! Oxidative stress is a prevalent and dangerous cellular condition resulting in deleterious modifications to the structure of DNA. These modifications promote mutagenesis and consequently the development of numerous human maladies, including cancer. The base excision repair (BER) pathway is the cells primary defense against oxidative DNA damage and is a vital guardian of genome stability. While the roles of individual enzymes during a classical BER cycle are largely established, it remains enigmatic how these enzymes function together in a multi-protein/DNA complex to facilitate the channeling of toxic DNA repair intermediates between each protein. In addition, it is poorly understood how deviations in the classical BER pathway affect the DNA repair process and genome stability. These deviancies range from mismatched-, damaged-, and ribo-nucleotides inserted by a DNA polymerase, to the coordinated repair of ?dirty? or damaged DNA ends that block BER. These scenarios become particularly biologically relevant during times where there is an increase in genome instability (i.e., in cancer cells and/or during therapeutic treatments). The overarching goal of the parental grant is to understand the molecular mechanisms of each BER component individually and to place these activities within the larger BER co-complex with damaged DNA repair intermediates. Elegant biophysical approaches are required to elucidate these BER complexities and to provide both a foundation for interpreting the biological response and the subsequent development of therapeutic treatments. To meet this goal, we utilize a comprehensive approach of time-lapse X-ray crystallography, neutron crystallography, small angle neutron scattering, molecular dynamic simulations, enzyme kinetics, and single-molecule total internal reflection microscopy. Specific to this research supplement, we have established a three-color single-molecule TIRFM system to characterize the multiprotein BER complex. Using this approach, Dr. Fausto Varela will determine how OGG1 and APE1 coordinate on the DNA during the repair of 8-oxoG. Simultaneously, he will learn new technical expertise, publish impactful research, and acquire the key preliminary data for a competitive postdoctoral fellowship. Furthermore, the results gleaned from the proposed experiments with OGG1 will directly complement the parental grant and ongoing experiments in the lab looking at substrate channeling between APE1 and pol ?, which are two downstream enzymes in BER.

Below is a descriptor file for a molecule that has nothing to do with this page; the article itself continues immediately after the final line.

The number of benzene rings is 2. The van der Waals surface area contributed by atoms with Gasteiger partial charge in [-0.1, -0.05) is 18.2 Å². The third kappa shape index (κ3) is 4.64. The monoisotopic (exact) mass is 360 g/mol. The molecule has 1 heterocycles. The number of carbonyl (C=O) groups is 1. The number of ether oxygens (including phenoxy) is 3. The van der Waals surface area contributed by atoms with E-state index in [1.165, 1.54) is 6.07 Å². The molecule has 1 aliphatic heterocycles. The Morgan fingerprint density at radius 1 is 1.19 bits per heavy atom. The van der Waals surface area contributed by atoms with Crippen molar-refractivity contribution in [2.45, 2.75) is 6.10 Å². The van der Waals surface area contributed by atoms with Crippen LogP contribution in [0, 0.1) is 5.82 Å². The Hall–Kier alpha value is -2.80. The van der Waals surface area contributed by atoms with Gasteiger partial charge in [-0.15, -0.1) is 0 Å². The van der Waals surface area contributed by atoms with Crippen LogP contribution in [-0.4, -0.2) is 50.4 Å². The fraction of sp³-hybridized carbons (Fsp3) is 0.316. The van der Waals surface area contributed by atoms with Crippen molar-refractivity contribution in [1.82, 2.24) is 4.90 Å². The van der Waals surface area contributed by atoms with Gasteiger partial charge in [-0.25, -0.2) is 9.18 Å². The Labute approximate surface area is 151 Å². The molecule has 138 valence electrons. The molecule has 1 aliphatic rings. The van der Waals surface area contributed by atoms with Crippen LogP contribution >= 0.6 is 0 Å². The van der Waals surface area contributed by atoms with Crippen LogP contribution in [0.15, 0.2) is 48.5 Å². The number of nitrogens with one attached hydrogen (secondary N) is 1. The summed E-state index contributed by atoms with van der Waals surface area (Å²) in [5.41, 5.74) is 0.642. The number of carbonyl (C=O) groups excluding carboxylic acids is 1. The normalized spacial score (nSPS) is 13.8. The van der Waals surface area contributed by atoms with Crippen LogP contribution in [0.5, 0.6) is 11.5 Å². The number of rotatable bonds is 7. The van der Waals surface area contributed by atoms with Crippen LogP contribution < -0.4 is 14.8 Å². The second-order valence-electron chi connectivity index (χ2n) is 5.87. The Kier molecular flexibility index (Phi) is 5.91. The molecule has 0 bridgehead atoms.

Public Health Relevance

DNA damage arising from oxidative stress promotes multiple human diseases, and the primary cellular defense against this oxidative DNA damage is the multi-protein base excision repair (BER) pathway. The overarching goal of this proposal is to address a pressing set of questions towards an atomic level understanding of key BER enzymes including the structural and dynamic interactions within the entire BER multi-protein/DNA complex. We will employ elegant biophysical approaches to elucidate inherent BER complexities, while providing both a foundation for interpreting the biological response and the subsequent development of rational therapeutic treatments towards enhancing human health.

National Institute of Health (NIH)
National Institute of General Medical Sciences (NIGMS)
Unknown (R35)
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Special Emphasis Panel (ZGM1)
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Reddy, Michael K
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University of Kansas
Schools of Medicine
Kansas City
United States
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